When it was released in 1949 the Muntz Jet was one of the most unusual production cars in the USA during its production run. It was fast for the era, capable of 112+ mph, and when ordering you could choose options that included a liquor cabinet and an ice chest under the armrests.
The Muntz Jet was the brainchild of Earl “Madman” Muntz, a successful entrepreneur who made and lost many fortunes over the course of his life. The Jet was based on the Kurtis Sport Car (KSC), a vehicle developed by Frank Kurtis – a well-known racing car designer.
Fast Facts – The Muntz Jet
- The Muntz Jet was created by serial entrepreneur Earl “Madman” Muntz, he had bought the rights and tooling for the Kurtis Sport Car (KSC) from Frank Kurtis, then modified the car before putting it into production.
- Unlike the more sports-oriented KSC, the Jet was intended to be more of a personal luxury car. It was powered by a 160 hp American V8, it had seatbelts, a padded dashboard, an opulently appointed interior, additional options included a liquor cabinet and an ice box for cooling drinks.
- The Jet has been called the first personal luxury car, beating the Ford Thunderbird by six years. Muntz himself claimed the Thunderbird was directly inspired by the Jet.
- The Muntz Jet was built with body-on-frame construction, it had independent front suspension, a live axle rear, and hydraulic drum brakes at each wheel. Power was provided by either a Cadillac or Lincoln V8, both of which produced 160 hp.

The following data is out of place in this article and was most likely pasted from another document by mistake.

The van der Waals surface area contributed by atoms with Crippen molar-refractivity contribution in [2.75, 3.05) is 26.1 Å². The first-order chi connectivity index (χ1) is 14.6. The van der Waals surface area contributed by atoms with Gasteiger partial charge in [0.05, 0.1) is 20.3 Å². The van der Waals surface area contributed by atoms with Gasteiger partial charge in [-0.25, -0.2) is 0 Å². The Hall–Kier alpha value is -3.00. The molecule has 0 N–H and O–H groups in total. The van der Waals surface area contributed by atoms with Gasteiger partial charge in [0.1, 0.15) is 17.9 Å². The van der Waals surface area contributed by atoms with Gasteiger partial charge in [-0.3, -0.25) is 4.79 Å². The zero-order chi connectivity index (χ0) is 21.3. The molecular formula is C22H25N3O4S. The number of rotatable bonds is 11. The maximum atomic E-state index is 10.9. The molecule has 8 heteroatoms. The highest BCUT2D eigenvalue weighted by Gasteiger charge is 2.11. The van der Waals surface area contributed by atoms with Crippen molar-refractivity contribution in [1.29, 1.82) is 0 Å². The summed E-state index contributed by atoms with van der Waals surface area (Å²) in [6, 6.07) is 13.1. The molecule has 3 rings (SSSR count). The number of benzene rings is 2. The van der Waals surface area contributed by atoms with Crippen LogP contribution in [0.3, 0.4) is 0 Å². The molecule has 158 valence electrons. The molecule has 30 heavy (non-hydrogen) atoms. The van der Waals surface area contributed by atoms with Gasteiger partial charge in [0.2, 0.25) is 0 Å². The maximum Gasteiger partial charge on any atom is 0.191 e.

Earl “Madman” Muntz
Earl “Madman” Muntz was indisputably one of the most interesting men in the automotive world of the mid-20th century. Muntz was an American businessman and engineer who made a name for himself selling both cars and consumer electronics from the 1930s well into the 1980s.
One of his most enduring legacies is almost certainly his quirky “Madman” television persona that he would use in advertisements, a persona that has been copied widely around the world. He also invented the concept of “Muntzing” – simplifying complex electronic devices to reduce their cost.
Muntz had started his first used car dealership at the age of 20 in Elgin, Illinois. He became a remarkable success, eventually moving his operations to California at the age of 26. He created his “Madman” character while selling used cars and became a celebrity in the process.
He had a lifelong fascination with electronics and electronic devices. He developed the simple but effective Muntz TV in 1946 and offered it for sale from 1947 onwards. It was the first TV to sell for less than $100, the cheapest model previously had retailed for $445.
Muntz would later invent the Muntz Stereo-Pak 4-track tape cartridge, the original predecessor of the Stereo 8 cartridge, better known as the 8-track.
By the 1980s Muntz had become the leading retailer of cellular phones in Los Angeles, a good indication of his ability to adapt to new industries and technologies.
The Kurtis Sport Car (KSC)